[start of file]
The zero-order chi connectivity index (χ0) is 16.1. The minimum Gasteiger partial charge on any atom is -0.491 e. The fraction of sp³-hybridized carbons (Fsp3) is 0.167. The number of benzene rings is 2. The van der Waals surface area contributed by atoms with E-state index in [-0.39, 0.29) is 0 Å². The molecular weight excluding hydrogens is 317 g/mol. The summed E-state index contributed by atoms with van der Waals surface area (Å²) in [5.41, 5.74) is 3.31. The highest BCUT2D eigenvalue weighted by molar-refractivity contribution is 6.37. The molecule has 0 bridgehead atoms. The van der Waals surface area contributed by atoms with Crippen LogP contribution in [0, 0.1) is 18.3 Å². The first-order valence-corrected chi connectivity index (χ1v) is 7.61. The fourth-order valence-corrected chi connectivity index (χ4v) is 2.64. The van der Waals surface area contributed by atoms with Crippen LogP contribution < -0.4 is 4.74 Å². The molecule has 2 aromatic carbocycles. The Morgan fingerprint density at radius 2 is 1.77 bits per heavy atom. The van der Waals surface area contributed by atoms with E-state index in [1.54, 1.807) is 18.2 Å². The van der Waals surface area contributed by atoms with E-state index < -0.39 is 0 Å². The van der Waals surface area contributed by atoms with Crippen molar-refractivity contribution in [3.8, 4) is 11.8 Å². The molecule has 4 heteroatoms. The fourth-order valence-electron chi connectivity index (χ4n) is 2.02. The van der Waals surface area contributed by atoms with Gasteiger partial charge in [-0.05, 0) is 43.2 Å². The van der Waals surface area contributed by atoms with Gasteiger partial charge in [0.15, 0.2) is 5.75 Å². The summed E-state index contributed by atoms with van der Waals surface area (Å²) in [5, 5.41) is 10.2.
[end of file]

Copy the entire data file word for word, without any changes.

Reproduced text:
The zero-order chi connectivity index (χ0) is 16.1. The minimum Gasteiger partial charge on any atom is -0.491 e. The fraction of sp³-hybridized carbons (Fsp3) is 0.167. The number of benzene rings is 2. The van der Waals surface area contributed by atoms with E-state index in [-0.39, 0.29) is 0 Å². The molecular weight excluding hydrogens is 317 g/mol. The summed E-state index contributed by atoms with van der Waals surface area (Å²) in [5.41, 5.74) is 3.31. The highest BCUT2D eigenvalue weighted by molar-refractivity contribution is 6.37. The molecule has 0 bridgehead atoms. The van der Waals surface area contributed by atoms with Crippen LogP contribution in [0, 0.1) is 18.3 Å². The first-order valence-corrected chi connectivity index (χ1v) is 7.61. The fourth-order valence-corrected chi connectivity index (χ4v) is 2.64. The van der Waals surface area contributed by atoms with Crippen LogP contribution < -0.4 is 4.74 Å². The molecule has 2 aromatic carbocycles. The Morgan fingerprint density at radius 2 is 1.77 bits per heavy atom. The van der Waals surface area contributed by atoms with E-state index in [1.54, 1.807) is 18.2 Å². The van der Waals surface area contributed by atoms with E-state index < -0.39 is 0 Å². The van der Waals surface area contributed by atoms with Crippen molar-refractivity contribution in [3.8, 4) is 11.8 Å². The molecule has 4 heteroatoms. The fourth-order valence-electron chi connectivity index (χ4n) is 2.02. The van der Waals surface area contributed by atoms with Gasteiger partial charge in [-0.05, 0) is 43.2 Å². The van der Waals surface area contributed by atoms with Gasteiger partial charge in [0.15, 0.2) is 5.75 Å². The summed E-state index contributed by atoms with van der Waals surface area (Å²) in [5, 5.41) is 10.2.